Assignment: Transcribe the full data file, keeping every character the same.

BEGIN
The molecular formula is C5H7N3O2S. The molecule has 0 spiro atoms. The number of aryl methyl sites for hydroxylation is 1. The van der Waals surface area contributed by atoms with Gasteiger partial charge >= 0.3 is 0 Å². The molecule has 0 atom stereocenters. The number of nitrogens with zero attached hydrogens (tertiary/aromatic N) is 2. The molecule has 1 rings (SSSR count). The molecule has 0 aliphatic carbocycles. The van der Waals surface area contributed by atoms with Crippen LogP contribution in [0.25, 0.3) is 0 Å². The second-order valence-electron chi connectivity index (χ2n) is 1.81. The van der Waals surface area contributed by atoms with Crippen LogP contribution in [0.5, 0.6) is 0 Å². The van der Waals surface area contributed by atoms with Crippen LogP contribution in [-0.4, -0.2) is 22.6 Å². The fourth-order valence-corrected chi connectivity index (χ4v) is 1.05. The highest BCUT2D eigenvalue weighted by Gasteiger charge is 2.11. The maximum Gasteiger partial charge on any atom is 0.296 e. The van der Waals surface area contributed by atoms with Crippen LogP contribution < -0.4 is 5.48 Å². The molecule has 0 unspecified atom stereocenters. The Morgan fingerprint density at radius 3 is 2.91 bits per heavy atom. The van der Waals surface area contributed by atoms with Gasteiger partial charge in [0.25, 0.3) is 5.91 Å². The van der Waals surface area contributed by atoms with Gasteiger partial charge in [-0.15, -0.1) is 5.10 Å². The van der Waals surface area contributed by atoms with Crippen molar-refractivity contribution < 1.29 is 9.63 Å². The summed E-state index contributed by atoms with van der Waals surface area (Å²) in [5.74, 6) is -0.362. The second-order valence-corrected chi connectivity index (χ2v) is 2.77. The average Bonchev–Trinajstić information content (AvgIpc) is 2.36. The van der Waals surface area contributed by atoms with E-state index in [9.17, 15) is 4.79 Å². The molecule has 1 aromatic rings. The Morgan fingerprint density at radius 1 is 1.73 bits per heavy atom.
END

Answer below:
The molecular formula is C5H7N3O2S. The molecule has 0 spiro atoms. The number of aryl methyl sites for hydroxylation is 1. The van der Waals surface area contributed by atoms with Gasteiger partial charge >= 0.3 is 0 Å². The molecule has 0 atom stereocenters. The number of nitrogens with zero attached hydrogens (tertiary/aromatic N) is 2. The molecule has 1 rings (SSSR count). The molecule has 0 aliphatic carbocycles. The van der Waals surface area contributed by atoms with Crippen LogP contribution in [0.25, 0.3) is 0 Å². The second-order valence-electron chi connectivity index (χ2n) is 1.81. The van der Waals surface area contributed by atoms with Crippen LogP contribution in [0.5, 0.6) is 0 Å². The van der Waals surface area contributed by atoms with Crippen LogP contribution in [-0.4, -0.2) is 22.6 Å². The fourth-order valence-corrected chi connectivity index (χ4v) is 1.05. The highest BCUT2D eigenvalue weighted by Gasteiger charge is 2.11. The maximum Gasteiger partial charge on any atom is 0.296 e. The van der Waals surface area contributed by atoms with Crippen LogP contribution < -0.4 is 5.48 Å². The molecule has 0 unspecified atom stereocenters. The Morgan fingerprint density at radius 3 is 2.91 bits per heavy atom. The van der Waals surface area contributed by atoms with Gasteiger partial charge in [0.25, 0.3) is 5.91 Å². The van der Waals surface area contributed by atoms with Gasteiger partial charge in [-0.15, -0.1) is 5.10 Å². The van der Waals surface area contributed by atoms with Crippen molar-refractivity contribution < 1.29 is 9.63 Å². The summed E-state index contributed by atoms with van der Waals surface area (Å²) in [5.74, 6) is -0.362. The second-order valence-corrected chi connectivity index (χ2v) is 2.77. The average Bonchev–Trinajstić information content (AvgIpc) is 2.36. The van der Waals surface area contributed by atoms with E-state index in [9.17, 15) is 4.79 Å². The molecule has 1 aromatic rings. The Morgan fingerprint density at radius 1 is 1.73 bits per heavy atom.